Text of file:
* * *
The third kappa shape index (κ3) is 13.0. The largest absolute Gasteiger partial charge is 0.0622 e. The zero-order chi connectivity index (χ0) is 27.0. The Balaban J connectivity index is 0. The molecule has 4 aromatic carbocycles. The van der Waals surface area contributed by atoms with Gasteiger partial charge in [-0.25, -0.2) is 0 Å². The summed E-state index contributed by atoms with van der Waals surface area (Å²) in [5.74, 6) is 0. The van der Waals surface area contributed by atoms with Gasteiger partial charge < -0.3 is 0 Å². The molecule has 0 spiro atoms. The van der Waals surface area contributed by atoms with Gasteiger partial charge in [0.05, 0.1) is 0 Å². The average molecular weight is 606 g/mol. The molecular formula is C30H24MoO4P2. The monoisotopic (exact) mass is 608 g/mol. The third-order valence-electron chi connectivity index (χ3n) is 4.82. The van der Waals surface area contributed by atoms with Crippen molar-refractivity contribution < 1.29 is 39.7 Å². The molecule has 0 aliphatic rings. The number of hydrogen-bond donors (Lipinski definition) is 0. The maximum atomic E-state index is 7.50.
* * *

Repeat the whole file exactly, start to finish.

The third kappa shape index (κ3) is 13.0. The largest absolute Gasteiger partial charge is 0.0622 e. The zero-order chi connectivity index (χ0) is 27.0. The Balaban J connectivity index is 0. The molecule has 4 aromatic carbocycles. The van der Waals surface area contributed by atoms with Gasteiger partial charge in [-0.25, -0.2) is 0 Å². The summed E-state index contributed by atoms with van der Waals surface area (Å²) in [5.74, 6) is 0. The van der Waals surface area contributed by atoms with Gasteiger partial charge < -0.3 is 0 Å². The molecule has 0 spiro atoms. The van der Waals surface area contributed by atoms with Gasteiger partial charge in [0.05, 0.1) is 0 Å². The average molecular weight is 606 g/mol. The molecular formula is C30H24MoO4P2. The monoisotopic (exact) mass is 608 g/mol. The third-order valence-electron chi connectivity index (χ3n) is 4.82. The van der Waals surface area contributed by atoms with Crippen molar-refractivity contribution < 1.29 is 39.7 Å². The molecule has 0 aliphatic rings. The number of hydrogen-bond donors (Lipinski definition) is 0. The maximum atomic E-state index is 7.50.